Deborah A. Boehm, Center for Comparative Immigration Studies and Center for U.S.-Mexican Studies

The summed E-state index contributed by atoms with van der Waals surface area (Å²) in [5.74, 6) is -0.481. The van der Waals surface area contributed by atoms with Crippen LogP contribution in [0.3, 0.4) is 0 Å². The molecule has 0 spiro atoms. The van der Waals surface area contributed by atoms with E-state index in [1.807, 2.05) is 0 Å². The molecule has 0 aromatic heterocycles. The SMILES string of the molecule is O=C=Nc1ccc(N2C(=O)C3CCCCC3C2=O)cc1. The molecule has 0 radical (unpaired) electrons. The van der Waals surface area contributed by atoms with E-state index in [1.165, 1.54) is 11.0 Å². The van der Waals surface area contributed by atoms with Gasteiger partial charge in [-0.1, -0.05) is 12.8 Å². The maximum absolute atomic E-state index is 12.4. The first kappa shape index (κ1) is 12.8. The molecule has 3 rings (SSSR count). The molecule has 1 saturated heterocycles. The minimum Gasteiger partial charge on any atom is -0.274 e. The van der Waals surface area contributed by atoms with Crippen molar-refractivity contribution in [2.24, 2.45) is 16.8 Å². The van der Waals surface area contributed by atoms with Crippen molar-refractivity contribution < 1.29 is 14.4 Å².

Abstract: In this paper, I discuss findings about gender subjectivities and gender relations among transnational Mexicans in San Luis Potosí, Mexico and Albuquerque, New Mexico. Drawing on ethnographic data, I outline the transforming roles of women and men within a community of Mexican “transmigrants” (Glick Schiller, Basch, Blanc-Szanton 1995: 48). I will argue that masculinity is both reconstituted and compromised by immigration to the United States, which in turn, simultaneously liberates and puts new controls on women, redefining femininity and what it means to be a woman. In a Mexican rancho, men are expected to migrate, and the masculinity of those who do not go north is called into question. Paradoxically, men may have their masculinity stripped from them once they are in the United States, as they leave behind their role as farmers to work in low-wage jobs. Meanwhile, women who stay in Mexico face new burdens alongside increased freedoms: still responsible for domestic chores and child care, women take on tasks that were previously understood as the sphere of men, such as farming and managing finances. The lives of women living in the United States also transform—they are often in wage labor for the first time, and their roles in the family are notably altered. Rosa’s assertion—“¡Ya soy hombre y mujer!/Now I am a man and a woman!”—underscores how (im)migration is bringing about striking changes in gender identities.